Hello everyone! Member Seth Silverstein sent me a very good suggestion, and I have taken it. You may notice in the “What’s in the Box” list, above, that now each veggie is also a live link (hyper-link). I have linked them each to their corresponding section in the recipe database! Keep in mind that the recipes below will also be there, but they will appear at the end of their respective list.

Oh, and before I forget, if you’re new to Live Earth Farm and "Debbie's Kitchen", the square bracketed [] comments interjected in other peoples’ recipes are my own two cents. - Debbie

What’s new this week? Fennel! Delicate licoricey flavor and fragrance, and a crisp, celery-like texture, fennel is one of my favorite veggies (I know, I say that about practically every veggie!) ;-) When you get it home, cut the fluffy-topped stalks off of the bulbs and keep the nicer fronds for garnishes and such. You can store them in the same bag as the bulb. Remember as always to add unwanted trimmings to your soup-stock bag in the freezer! (See Week 1 newsletter discussion on green garlic.)

Remember, the fava beans are still in transition, so you will likely get a mix of young favas, which you can cook and eat pods and all, and their more mature counterparts, which you can shuck and use the beans inside. See both Week 1 and Week 2 newsletters for discussions of how to handle both stages.

We will be getting green garlic for several weeks still, and the fun part is watching the progression from week to week, as the bulbs at the base of the stalk start to form, and then the cloves themselves start to differentiate. Once they get fully mature, we’ll stop putting them in your share for awhile; they’ll all get harvested and laid out in the sun to cure, and then later in the season, you’ll start seeing something more similar to what you’re used to getting in the store: a dry bulb with a cluster of cloves separated by papery skins. But until then, enjoy using the green garlic, stalk and all... as much of it as you’re willing to wash, chop up, and cook with!

To store the green garlic, when I get home I snip off the green leaves a few inches from the stalk (otherwise they’re sometimes too unwieldly), wipe off any moisture with a towel, trim off the roots (but leave the root base attached) then enclose in a plastic bag and stick in the fridge. When I go to use it, I then trim off the root base, and cut off each dark green leaf just below where it attaches to the stalk by running a knife around its circumference and only cutting off that layer. Remember to check for dirt, but otherwise you can chop up and use it all... from the bulb to the stalk!

Cooking with Kale and Chard Stems

Member Sumana Reddy emailed me last week with this message:

“Debbie, I don't recall if you've ever mentioned that when the stems are stripped off of kale or chard, instead of dumping them you can chop them really fine, and sauté and braise in olive oil with some water to cover after frying a bit, add lots of pressed garlic and you have a second, entirely different veggie!”

She makes a good point, in that the stems of these veggies are perfectly edible. It is all a matter of taste and texture, as well as (I think) whether you need to stretch your veggies to last the week, or tend to have more than you can eat. But the important thing to know is that there is no law against eating the stems!

Pasta with Anchovies, Currants, Fennel and Pine Nuts
undated clipping
serves 4

½ C olive oil
8 anchovy fillets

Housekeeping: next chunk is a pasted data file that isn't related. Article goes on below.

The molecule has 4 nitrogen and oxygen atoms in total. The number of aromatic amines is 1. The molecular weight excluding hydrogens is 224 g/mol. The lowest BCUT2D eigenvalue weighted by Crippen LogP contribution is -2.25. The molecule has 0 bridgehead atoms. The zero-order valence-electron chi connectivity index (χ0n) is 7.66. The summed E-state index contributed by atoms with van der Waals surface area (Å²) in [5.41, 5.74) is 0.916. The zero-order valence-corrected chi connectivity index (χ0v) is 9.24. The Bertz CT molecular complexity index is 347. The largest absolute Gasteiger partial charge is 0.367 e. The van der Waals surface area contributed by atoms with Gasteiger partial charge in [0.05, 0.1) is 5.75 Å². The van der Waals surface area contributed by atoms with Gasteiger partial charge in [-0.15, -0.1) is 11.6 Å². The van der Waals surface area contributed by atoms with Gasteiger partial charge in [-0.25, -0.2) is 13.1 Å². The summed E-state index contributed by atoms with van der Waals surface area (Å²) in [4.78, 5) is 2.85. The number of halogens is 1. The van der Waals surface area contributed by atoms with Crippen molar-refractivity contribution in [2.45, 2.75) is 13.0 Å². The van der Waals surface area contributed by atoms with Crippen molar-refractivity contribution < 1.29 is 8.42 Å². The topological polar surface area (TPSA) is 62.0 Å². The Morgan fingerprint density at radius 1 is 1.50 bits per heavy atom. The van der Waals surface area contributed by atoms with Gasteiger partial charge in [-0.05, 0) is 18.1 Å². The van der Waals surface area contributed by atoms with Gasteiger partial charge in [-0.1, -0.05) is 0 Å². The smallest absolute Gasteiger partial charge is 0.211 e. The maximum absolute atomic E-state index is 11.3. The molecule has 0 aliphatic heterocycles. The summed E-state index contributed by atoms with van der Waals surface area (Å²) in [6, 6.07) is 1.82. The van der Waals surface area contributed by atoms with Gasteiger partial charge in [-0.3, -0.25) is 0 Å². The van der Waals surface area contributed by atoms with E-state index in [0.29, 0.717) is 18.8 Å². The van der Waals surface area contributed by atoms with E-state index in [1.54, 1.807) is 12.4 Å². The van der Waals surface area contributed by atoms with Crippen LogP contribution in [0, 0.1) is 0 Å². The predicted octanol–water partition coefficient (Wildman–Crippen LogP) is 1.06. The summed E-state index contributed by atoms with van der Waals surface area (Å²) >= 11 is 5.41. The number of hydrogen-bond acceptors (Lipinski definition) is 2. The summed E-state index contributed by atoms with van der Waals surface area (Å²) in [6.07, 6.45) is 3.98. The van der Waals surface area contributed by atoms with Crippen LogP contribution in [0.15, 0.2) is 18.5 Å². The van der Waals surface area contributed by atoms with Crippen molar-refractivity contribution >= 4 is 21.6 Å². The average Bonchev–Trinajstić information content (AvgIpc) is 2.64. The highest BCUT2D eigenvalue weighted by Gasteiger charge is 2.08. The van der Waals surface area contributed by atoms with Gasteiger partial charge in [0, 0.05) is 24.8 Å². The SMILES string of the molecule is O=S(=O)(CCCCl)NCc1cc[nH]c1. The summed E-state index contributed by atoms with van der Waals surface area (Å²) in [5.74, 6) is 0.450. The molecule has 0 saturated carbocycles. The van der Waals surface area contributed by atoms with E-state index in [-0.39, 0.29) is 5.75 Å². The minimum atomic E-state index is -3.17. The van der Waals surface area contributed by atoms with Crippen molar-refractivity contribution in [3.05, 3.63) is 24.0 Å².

1 lg. onion, very thinly sliced
1 large fresh fennel bulb, trimmed, halved, and very thinly sliced [if the bulbs you get are small, use two]
¼ tsp. dried crushed red peper
2 small tomatoes, chopped [use canned, or plump up some sundried – don’t buy fresh tomatoes out of season!]
¼ C pine nuts
¼ C dried currants
¾ lb pasta [they suggest perciatelli or linguine]
¼ tsp. saffron threads
1 C fresh breadcrumbs, toasted

Heat oil in large skillet over medium heat. Add anchovies; mash with back of a fork. Add onion, fennel, and red pepper. Sauté vegetables until tender, about 5 minutes. Add tomatoes, pine nuts, and currants. Reduce heat to low and cook 5 minutes to blend flavors; season with salt and pepper.

Meanwhile, cook pasta in large pot of boiling salted water until tender but still firm to bite.

Drain pasta, reserving 1 cup cooking liquid. Add saffron to reserved liquid and stir to dissolve. Return pasta and saffron water to pot. Add tomato mixture; toss over low heat until sauce coats pasta. Mix in breadcrumbs and transfer to bowl.

Steamed Carrots with Mint
undated clipping
serves 4

“Carrots are gently infused with a sweet, minty flavor.”

4 large fresh mint sprigs plus 1 tbsp. chopped fresh mint
1 lb carrots, peeled, and if small, left whole [even with a bit of green tops attached!]. Otherwise, cut them into smallish segments or coins
1 ½ tbsp. butter, room temp.
Fleur de sel [if you have it] or a nice coarse kosher salt or sea salt

Place mint sprigs in bottom of saucepan; place steamer rack in pan. Add just enough water to touch bottom of steamer rack; place carrots on rack. Cover pan and steam over high heat until carrots are just tender, 8 to 10 minutes, depending on size. Transfer carrots to a bowl; toss with butter and chopped mint. Sprinkle with salt and pepper and serve.

Squid with Swiss Chard

another undated clipping (probably Bon Appetit)
serves 4

“A spicy main course that’s popular in Tuscany.”

5 tbsp. olive oil
3 garlic cloves, finely chopped [again, feel free to substitute green garlic here]
1 tsp. dried crushed red pepper
1 ½ lbs. cleaned squid, bodies cut into rings, tentacles left whole
2 ¼ C dry red wine
1 large bunch Swiss chard, chopped

Heat olive oil in heavy large skillet over medium heat. Add garlic and dried pepper and sauté until fragrant, about 2 minutes. Add squid and wine. Bring to simmer. Cover squid mixture and reduce heat to medium-low; cook until squid is almost tender, about 35 minutes. Add chard. Cook uncovered until chard wilts and almost all liquid evaporates, about 20 minutes more. Season with salt and pepper.

Pasta with Favas and Italian Sausage
[Okay, I’ve modified this one from the original clipping, but only to suit what we get in the box!]